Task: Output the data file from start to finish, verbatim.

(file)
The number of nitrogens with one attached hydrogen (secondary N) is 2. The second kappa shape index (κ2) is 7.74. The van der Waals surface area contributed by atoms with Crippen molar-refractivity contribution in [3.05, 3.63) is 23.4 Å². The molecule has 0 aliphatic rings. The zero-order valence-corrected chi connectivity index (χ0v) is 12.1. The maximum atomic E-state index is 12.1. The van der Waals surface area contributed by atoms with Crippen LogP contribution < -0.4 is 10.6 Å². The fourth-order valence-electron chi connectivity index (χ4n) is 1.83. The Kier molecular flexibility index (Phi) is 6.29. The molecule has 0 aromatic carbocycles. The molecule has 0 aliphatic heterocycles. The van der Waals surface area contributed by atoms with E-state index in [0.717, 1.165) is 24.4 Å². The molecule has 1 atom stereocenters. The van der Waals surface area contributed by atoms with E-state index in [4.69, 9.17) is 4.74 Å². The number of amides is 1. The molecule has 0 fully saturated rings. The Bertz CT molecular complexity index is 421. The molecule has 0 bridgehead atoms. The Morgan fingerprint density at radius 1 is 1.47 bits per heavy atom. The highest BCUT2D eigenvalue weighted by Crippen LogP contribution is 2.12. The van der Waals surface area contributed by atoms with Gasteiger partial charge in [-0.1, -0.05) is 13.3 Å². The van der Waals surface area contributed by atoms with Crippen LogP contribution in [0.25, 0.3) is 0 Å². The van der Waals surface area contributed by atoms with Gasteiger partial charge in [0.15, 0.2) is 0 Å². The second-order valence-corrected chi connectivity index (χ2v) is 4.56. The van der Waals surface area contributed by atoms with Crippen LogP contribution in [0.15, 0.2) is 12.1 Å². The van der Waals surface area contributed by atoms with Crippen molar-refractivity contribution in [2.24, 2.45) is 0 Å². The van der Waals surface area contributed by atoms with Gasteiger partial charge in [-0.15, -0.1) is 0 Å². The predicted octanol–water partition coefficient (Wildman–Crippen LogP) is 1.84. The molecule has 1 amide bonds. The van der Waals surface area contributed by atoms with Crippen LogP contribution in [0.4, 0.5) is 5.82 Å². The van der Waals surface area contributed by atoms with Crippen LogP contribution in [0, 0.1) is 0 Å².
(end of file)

The number of nitrogens with one attached hydrogen (secondary N) is 2. The second kappa shape index (κ2) is 7.74. The van der Waals surface area contributed by atoms with Crippen molar-refractivity contribution in [3.05, 3.63) is 23.4 Å². The molecule has 0 aliphatic rings. The zero-order valence-corrected chi connectivity index (χ0v) is 12.1. The maximum atomic E-state index is 12.1. The van der Waals surface area contributed by atoms with Crippen LogP contribution < -0.4 is 10.6 Å². The fourth-order valence-electron chi connectivity index (χ4n) is 1.83. The Kier molecular flexibility index (Phi) is 6.29. The molecule has 0 aromatic carbocycles. The molecule has 0 aliphatic heterocycles. The van der Waals surface area contributed by atoms with E-state index in [0.717, 1.165) is 24.4 Å². The molecule has 1 atom stereocenters. The van der Waals surface area contributed by atoms with E-state index in [4.69, 9.17) is 4.74 Å². The number of amides is 1. The molecule has 0 fully saturated rings. The Bertz CT molecular complexity index is 421. The molecule has 0 bridgehead atoms. The Morgan fingerprint density at radius 1 is 1.47 bits per heavy atom. The highest BCUT2D eigenvalue weighted by Crippen LogP contribution is 2.12. The van der Waals surface area contributed by atoms with Gasteiger partial charge in [-0.1, -0.05) is 13.3 Å². The van der Waals surface area contributed by atoms with Crippen LogP contribution in [0.25, 0.3) is 0 Å². The van der Waals surface area contributed by atoms with Gasteiger partial charge in [0.15, 0.2) is 0 Å². The second-order valence-corrected chi connectivity index (χ2v) is 4.56. The van der Waals surface area contributed by atoms with Crippen LogP contribution in [0.15, 0.2) is 12.1 Å². The van der Waals surface area contributed by atoms with Crippen molar-refractivity contribution in [2.24, 2.45) is 0 Å². The van der Waals surface area contributed by atoms with Gasteiger partial charge in [-0.15, -0.1) is 0 Å². The predicted octanol–water partition coefficient (Wildman–Crippen LogP) is 1.84. The molecule has 1 amide bonds. The van der Waals surface area contributed by atoms with Crippen LogP contribution in [0.4, 0.5) is 5.82 Å². The van der Waals surface area contributed by atoms with Crippen LogP contribution in [0, 0.1) is 0 Å².